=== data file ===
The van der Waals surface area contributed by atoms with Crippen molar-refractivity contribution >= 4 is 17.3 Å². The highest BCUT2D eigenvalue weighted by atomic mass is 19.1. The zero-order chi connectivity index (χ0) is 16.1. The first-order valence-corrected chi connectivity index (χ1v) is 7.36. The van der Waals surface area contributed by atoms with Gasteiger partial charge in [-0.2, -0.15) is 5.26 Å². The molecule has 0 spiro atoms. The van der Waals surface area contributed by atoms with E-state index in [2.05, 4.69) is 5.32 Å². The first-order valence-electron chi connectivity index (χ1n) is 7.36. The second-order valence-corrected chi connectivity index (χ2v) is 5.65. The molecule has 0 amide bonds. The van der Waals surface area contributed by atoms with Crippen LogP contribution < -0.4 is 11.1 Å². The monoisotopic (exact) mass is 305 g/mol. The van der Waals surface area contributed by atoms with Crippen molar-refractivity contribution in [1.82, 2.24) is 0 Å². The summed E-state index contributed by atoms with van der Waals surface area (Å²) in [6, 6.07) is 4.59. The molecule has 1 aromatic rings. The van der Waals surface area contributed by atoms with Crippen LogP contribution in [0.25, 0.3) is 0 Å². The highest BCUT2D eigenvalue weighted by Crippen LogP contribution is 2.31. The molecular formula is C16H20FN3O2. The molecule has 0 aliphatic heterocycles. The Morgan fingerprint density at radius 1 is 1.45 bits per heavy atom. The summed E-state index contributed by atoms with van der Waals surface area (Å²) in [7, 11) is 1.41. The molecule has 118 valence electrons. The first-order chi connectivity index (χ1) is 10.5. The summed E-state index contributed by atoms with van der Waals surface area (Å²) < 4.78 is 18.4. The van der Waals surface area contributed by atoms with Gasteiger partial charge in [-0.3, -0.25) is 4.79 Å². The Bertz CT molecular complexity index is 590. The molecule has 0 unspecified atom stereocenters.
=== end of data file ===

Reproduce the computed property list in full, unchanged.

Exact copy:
The van der Waals surface area contributed by atoms with Crippen molar-refractivity contribution >= 4 is 17.3 Å². The highest BCUT2D eigenvalue weighted by atomic mass is 19.1. The zero-order chi connectivity index (χ0) is 16.1. The first-order valence-corrected chi connectivity index (χ1v) is 7.36. The van der Waals surface area contributed by atoms with Gasteiger partial charge in [-0.2, -0.15) is 5.26 Å². The molecule has 0 spiro atoms. The van der Waals surface area contributed by atoms with E-state index in [2.05, 4.69) is 5.32 Å². The first-order valence-electron chi connectivity index (χ1n) is 7.36. The second-order valence-corrected chi connectivity index (χ2v) is 5.65. The molecule has 0 amide bonds. The van der Waals surface area contributed by atoms with Crippen LogP contribution < -0.4 is 11.1 Å². The monoisotopic (exact) mass is 305 g/mol. The van der Waals surface area contributed by atoms with Crippen molar-refractivity contribution in [1.82, 2.24) is 0 Å². The summed E-state index contributed by atoms with van der Waals surface area (Å²) in [6, 6.07) is 4.59. The molecule has 1 aromatic rings. The van der Waals surface area contributed by atoms with Crippen LogP contribution in [0.25, 0.3) is 0 Å². The highest BCUT2D eigenvalue weighted by Crippen LogP contribution is 2.31. The molecular formula is C16H20FN3O2. The molecule has 0 aliphatic heterocycles. The Morgan fingerprint density at radius 1 is 1.45 bits per heavy atom. The summed E-state index contributed by atoms with van der Waals surface area (Å²) in [7, 11) is 1.41. The molecule has 118 valence electrons. The first-order chi connectivity index (χ1) is 10.5. The summed E-state index contributed by atoms with van der Waals surface area (Å²) < 4.78 is 18.4. The van der Waals surface area contributed by atoms with Gasteiger partial charge in [-0.3, -0.25) is 4.79 Å². The Bertz CT molecular complexity index is 590. The molecule has 0 unspecified atom stereocenters.